March 31, 1930, a date that will live in…minor notoriety?

To be honest, it’s not even a date I normally remember as being important, but thanks to an NPR report this morning I was reminded that March 31, 1930 is the day the Motion Picture Producers and Distributors of America (the precursor organization to our current MPAA) officially adopted the Hays Code.

The Hays Code? What’s that?

To recap: the Hollywood of the 1910s and 20s was seen by some influential leaders as a den of sin, with such a view seemingly confirmed by the endless cycle of national scandals involving Hollywood personalities, chiefly Fatty Arbuckle’s murder trial. The Helen Lovejoys of the world screamed “Won’t someone please think of the children!” The politicians stumped about religion and corruption and gettin’ right with Jesus and all that. And the film studio heads all came away sufficiently spooked by the threat of federal legislation imposing strict censorship laws.

So, in 1922 the MPPDA was created, a former postmaster general named Will Hays hired to run it, and federal legislation efforts died off now that Hollywood was voluntarily censoring itself. Well, in theory. In truth, the next decade was an endless back and forth between Hays trying to impose his Presbyterian values on Hollywood, and Hollywood rolling its eyes and retorting, “You have no authority over us. This censorship is entirely voluntary.”

That didn’t stop Hays from trying. He first attempted to exert control over all script that came through town so that he could cut off moral impropriety at the earliest stage of film development. Through that effort, he managed to reject 125 scripts from ever being filmed.

Religious leaders were still pissed because, well, the films were still dirty and clearly no one was thinking of the poor children.

So, in 1927 Hays released a set of 11 “Don’ts” (e.g., no foul language, no nudity or even hint of nudity) and 25 “Be Carefuls” (e.g., don’t be too critical of public institution, don’t impugn the sanctity of marriage). But directors like Cecile B. Demille and Howard Hughes more or less said “Fuck that!” and made whatever they wanted to.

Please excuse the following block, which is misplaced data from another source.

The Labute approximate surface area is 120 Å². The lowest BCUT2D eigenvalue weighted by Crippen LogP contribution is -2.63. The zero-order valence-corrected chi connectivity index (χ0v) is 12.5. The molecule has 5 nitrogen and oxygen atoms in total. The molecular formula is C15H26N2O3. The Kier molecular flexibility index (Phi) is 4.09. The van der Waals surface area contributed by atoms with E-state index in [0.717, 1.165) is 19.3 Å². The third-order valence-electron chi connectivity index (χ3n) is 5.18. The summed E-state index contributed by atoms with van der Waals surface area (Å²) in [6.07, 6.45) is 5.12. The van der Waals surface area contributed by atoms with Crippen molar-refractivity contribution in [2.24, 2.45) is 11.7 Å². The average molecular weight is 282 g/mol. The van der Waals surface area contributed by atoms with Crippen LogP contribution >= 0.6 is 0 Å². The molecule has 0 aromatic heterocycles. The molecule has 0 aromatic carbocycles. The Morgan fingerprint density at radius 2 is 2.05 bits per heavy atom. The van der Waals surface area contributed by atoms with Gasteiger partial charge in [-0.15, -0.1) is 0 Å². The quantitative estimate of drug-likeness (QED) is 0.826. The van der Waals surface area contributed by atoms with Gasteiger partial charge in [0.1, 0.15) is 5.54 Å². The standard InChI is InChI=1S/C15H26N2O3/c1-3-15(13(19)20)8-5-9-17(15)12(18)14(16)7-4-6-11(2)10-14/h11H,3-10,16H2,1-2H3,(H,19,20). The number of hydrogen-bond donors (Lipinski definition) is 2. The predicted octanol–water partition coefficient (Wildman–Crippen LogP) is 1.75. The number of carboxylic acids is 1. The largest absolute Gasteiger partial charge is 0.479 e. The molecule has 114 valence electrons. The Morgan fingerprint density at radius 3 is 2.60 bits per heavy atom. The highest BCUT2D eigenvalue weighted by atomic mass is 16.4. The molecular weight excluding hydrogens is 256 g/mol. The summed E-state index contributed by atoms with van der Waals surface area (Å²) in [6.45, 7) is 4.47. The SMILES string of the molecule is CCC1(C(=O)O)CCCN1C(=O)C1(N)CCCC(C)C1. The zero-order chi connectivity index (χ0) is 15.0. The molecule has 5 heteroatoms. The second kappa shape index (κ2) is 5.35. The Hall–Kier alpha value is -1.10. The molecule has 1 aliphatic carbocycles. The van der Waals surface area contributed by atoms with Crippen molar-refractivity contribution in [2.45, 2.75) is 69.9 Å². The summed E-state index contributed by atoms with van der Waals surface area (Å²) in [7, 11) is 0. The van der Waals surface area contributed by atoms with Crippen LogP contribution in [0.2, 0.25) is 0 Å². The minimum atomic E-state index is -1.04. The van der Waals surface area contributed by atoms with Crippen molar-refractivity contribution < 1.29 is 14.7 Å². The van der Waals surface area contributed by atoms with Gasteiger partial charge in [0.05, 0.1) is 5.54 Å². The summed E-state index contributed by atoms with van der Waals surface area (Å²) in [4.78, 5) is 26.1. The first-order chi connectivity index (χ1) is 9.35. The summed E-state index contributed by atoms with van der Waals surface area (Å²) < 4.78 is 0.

Religious leaders were again displeased, and finally took matters into their own hands.

Martin Quigley and Reverend Daniel A. Lord, the former a Catholic publisher of an influential movie trade publication and the latter a Catholic theologian, took Hays’ set of “Don’ts” and “Be Carefuls” and converted them into what they called the Motion Picture Production Code. It was basically the same as Hays 1927 guidelines but with more specific detail and an addendum addressing the moral acceptability of film advertising materials. The studio heads signed off on it, and on March 31, 1930 the MPDDA agreed to abide by the Code.

And everyone lived happily ever after.

Well, no. All those Catholic dudes are long since dead, and while March 31, 1930 is the day the code was formally adopted true censorship didn’t truly come to Hollywood until 1934. By that point, The Great Depression had caused film attendance to plummet 40% from the start of the decade and nearly one-third of the nation’s movie theaters had closed their doors for good. Then the Archbishop of Philadelphia called on the city’s Christians to boycott all movies (because, you know, sin), causing ticket sales to drop by as much as 20%. If other Archbishops around the country followed his lead the studios would feel the pain.

Thus, the so-called Hays Code became the official and crucially enforceable law of the land in 1934. All movies had to be approved by Hays’ office (called the Production Code Authority) before shooting could begin, and the PCA maintained approval over the final product. Any theaters caught exhibiting a non-PCA approved film faced a significant fine.

It stayed that way for 25 years, but the social mores changed. By 1959, Some Like It Hot violated every part of the Code and got away with it, and by 1968 the Code was abolished for good and replaced with the MPAA’s ratings system. Now, we look at strictly censored countries like China and vaguely recall the Hays Code and how our country’s films used to be censored too.

But what, really, was so bad about all those pre-Code films? Were they really so raunchy?

Um, not as raunchy as a typical Farrelly Brothers comedy, but probably raunchier than you’d expect. Behold, some examples via sweet lady YouTube:

What about the cartoons?

And it turns out there are tons of fan-made music videos celebrating pre-code Hollywood. Here’s one set to Joan Jett’s “Do You Wanna Touch Me (Oh Yeah)”:

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Posted by Kelly Konda

Grew up obsessing over movies and TV shows. Worked in a video store. Minored in film at college because my college didn't offer a film major. Worked in academia for a while. Have been freelance writing and running this blog since 2013.

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